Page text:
Many adults want their wealth to last to their children and grandchildren.

Many adults want their wealth to last to their children and grandchildren.

Many people are trying to compile a strong personal finance plan in order to prepare for everyday expenses. Meanwhile, there may be a growing number of people who are ambitious enough to try to make sure their children and grandchildren have enough money for their own financial futures.

Close to 70 percent of adults polled noted that they would like their funds to last through their children’s lives, according to a report from Merrill Lynch’s Private Banking and Investment Group. More than 40 percent noted that they want that money to continue to last through their grandchildren’s lives. Nearly one-fifth were hopeful that the funds would never deplete.

Money that is intended to last typically runs out two-thirds of the time by the following generation, the report noted. Nine in 10 of those who try to make funds exist for a while end up running out during the lives of their grandchildren.

“Most families don’t make the grade when it comes to preserving wealth across generations,” said Stacy Allred, managing director and wealth strategist for the private banking and investment group at Merrill Lynch. “This unfortunate reality can often be avoided by understanding pitfalls and developing a strategy. Determining the purpose of your wealth, including how long you’d like it to last, is a critical first step. With these insights, you can establish certain safeguards and back into a spending rate that may not deplete the family assets.”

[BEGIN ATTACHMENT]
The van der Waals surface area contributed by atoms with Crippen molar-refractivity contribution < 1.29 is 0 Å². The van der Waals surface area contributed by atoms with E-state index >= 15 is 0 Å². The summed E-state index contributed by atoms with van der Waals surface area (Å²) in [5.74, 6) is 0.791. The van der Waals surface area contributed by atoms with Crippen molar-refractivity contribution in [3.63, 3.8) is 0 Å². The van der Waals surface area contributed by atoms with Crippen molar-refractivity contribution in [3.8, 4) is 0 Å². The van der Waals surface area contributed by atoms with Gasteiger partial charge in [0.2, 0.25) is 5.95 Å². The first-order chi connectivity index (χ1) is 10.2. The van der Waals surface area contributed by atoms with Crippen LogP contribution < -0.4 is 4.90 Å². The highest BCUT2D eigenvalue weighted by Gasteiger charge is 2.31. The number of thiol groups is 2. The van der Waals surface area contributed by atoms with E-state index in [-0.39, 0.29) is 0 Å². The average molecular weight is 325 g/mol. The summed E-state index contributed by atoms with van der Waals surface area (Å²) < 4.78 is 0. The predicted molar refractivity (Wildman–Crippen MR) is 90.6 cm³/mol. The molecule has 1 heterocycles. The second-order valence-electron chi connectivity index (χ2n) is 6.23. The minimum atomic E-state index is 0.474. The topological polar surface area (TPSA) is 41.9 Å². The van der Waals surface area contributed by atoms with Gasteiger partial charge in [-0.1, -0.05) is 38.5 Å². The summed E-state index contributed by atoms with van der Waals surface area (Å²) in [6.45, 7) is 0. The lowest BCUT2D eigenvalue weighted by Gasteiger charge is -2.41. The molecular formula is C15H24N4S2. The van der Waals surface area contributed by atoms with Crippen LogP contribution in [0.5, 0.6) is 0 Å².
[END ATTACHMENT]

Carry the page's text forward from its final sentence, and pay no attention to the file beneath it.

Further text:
Americans aim to save more for college
While many adults are trying to ensure that their finances last for future generations, some are trying to further aid their children with expenses. More than half of American parents are in the process of saving for their child’s education, according to a report completed jointly between Ipsos and Sallie Mae. The average amount of money saved reached $3,398 this year, on average. In 2013, the figure was nearly 30 percent less than that level.

“The recession tested family finances but parents never wavered from their commitment to help their children pay for college,” said Charlie Rocha, senior vice president at Sallie Mae. “Parents today have a renewed spirit of financial optimism giving them the motivation to increase their college savings fund and get back on track towards their goals.”

A total of 50 percent of parents felt that they had a specific plan in place to deal with tuition, the report added.

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